A few days ago I mentioned that the limited number of table d’hôte selections on a City of Los Angeles dinner menu of the mid-1960s may have been supplemented by a separate menu featuring the chef’s salad. Here is that menu card, which was issued over a number of years. The card has no date, but by the price of the salad I estimate this one was used in about 1970. It also says “111-112,” which suggests it was used on the City of Denver.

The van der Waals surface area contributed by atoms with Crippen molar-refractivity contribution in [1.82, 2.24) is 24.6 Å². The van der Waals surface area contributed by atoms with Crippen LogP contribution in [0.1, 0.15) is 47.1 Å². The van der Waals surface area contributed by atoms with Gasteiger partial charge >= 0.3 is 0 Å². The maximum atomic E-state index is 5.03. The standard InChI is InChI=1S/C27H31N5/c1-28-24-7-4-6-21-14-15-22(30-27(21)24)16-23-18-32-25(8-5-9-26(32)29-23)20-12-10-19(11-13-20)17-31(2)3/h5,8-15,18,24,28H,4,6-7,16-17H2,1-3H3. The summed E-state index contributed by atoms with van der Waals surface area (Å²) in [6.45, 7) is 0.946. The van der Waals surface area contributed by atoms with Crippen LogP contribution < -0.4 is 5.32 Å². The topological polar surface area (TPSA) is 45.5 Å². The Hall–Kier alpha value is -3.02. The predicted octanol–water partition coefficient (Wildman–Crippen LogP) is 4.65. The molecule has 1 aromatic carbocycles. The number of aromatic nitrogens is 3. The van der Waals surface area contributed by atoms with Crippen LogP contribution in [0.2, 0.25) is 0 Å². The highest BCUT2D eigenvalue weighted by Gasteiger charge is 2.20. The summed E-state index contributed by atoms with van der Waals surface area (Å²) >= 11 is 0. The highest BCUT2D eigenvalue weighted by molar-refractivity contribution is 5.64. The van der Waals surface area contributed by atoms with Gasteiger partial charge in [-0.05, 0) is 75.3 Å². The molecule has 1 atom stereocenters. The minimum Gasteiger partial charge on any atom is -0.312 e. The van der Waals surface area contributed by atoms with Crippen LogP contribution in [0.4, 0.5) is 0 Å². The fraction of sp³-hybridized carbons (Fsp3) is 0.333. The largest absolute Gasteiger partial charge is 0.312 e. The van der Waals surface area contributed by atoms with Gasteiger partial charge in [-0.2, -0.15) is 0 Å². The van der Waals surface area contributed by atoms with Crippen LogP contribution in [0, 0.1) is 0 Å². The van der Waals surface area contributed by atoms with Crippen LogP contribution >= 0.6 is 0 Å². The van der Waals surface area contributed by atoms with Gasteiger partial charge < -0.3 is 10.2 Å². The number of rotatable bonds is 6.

By today’s standards, this chef’s salad would be pretty mundane, but Union Pacific must have been proud of it as the menu not only lists all the ingredients but includes a recipe for the salad dressing. That recipe, whose ingredients are limited to a small clove of garlic, a half teaspoon of salt, a half cup of cider viniger, and one-and-a-half cups of oil, would be rejected by any chef or gourmet today as nearly flavorless.